Predictable clarifications have come from EA today setting the record for their endorsement deals with YouTube personalities in what is known as their Ronku Program. Much like Machinima and Microsoft’s follow ups, EA issued a statement highlighting that they too required YouTubers’ disclosure of their participation of the program in spite of the NeoGAF post earlier this week:
While I still think that publishers getting in bed with content creators whose opinions we seek is still gross and borderline unethical, after checking out an episode of Polygon’s Friend’s List, Brian Crecente’s “Shark Week” analogy gave me an idea, though not quite in relation to his reference. Skating in line with the FTC guidelines, YouTubers could be overtly upfront about promotion deals blitzing videos with “Coming up next week, let’s celebrate EA/Microsoft, brought to you and paid for by EA/Microsoft!” It still stinks of that stereotypical 80’s early 90’s greasy film director feel, but it gets the job done. What separates this form of promotion from traditional advertising is that gaming coverage is so opinion driven that that anything that may disrupt that integrity can elicit an adverse reaction.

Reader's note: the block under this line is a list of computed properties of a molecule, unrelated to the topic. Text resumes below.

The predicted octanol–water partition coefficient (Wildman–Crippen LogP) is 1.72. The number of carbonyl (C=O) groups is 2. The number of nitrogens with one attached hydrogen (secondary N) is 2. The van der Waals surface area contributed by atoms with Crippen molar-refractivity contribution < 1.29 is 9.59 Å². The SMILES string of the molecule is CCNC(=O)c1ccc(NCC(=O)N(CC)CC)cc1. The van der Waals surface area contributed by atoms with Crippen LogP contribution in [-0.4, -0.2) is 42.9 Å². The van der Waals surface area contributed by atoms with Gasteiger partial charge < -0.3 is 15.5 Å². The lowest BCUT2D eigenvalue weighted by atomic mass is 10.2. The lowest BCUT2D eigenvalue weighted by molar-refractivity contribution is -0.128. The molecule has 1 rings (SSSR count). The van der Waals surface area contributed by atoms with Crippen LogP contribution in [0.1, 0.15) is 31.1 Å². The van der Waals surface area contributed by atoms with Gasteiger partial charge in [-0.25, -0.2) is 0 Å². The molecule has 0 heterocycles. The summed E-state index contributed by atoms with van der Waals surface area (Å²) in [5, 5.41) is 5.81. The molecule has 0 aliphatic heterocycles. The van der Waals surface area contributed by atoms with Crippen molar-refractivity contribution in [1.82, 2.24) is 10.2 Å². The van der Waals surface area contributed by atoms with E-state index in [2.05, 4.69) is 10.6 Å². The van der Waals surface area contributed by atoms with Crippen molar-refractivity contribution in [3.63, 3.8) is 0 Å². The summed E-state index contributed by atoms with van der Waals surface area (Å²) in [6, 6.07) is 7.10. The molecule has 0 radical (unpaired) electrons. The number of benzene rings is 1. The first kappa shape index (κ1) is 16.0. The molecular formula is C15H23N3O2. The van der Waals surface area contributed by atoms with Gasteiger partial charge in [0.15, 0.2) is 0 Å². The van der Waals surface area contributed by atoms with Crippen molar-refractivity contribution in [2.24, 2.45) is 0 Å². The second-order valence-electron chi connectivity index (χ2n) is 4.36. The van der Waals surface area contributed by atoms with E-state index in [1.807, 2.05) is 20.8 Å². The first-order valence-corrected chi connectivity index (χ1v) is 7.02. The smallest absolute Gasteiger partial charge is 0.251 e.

In other news, Josh Mattingly, the founder and CEO of Indie Statik who’s incident of sexual harassment on a female game developer went public, has stepped down. In a letter issued by the Indie Statik staff, the site wrote:
“Josh will be stepping down from his responsibilities at Indie Statik for the immediate future to focus on his mental health and recovery and work on truly understanding the gravity of his mistake.”
For the sake of the site and the sake of Josh’s recovery, this was an inevitable decision after his deeply offensive comments have gone public. We can only wish for the best in his treatment along with his full understanding of his actions.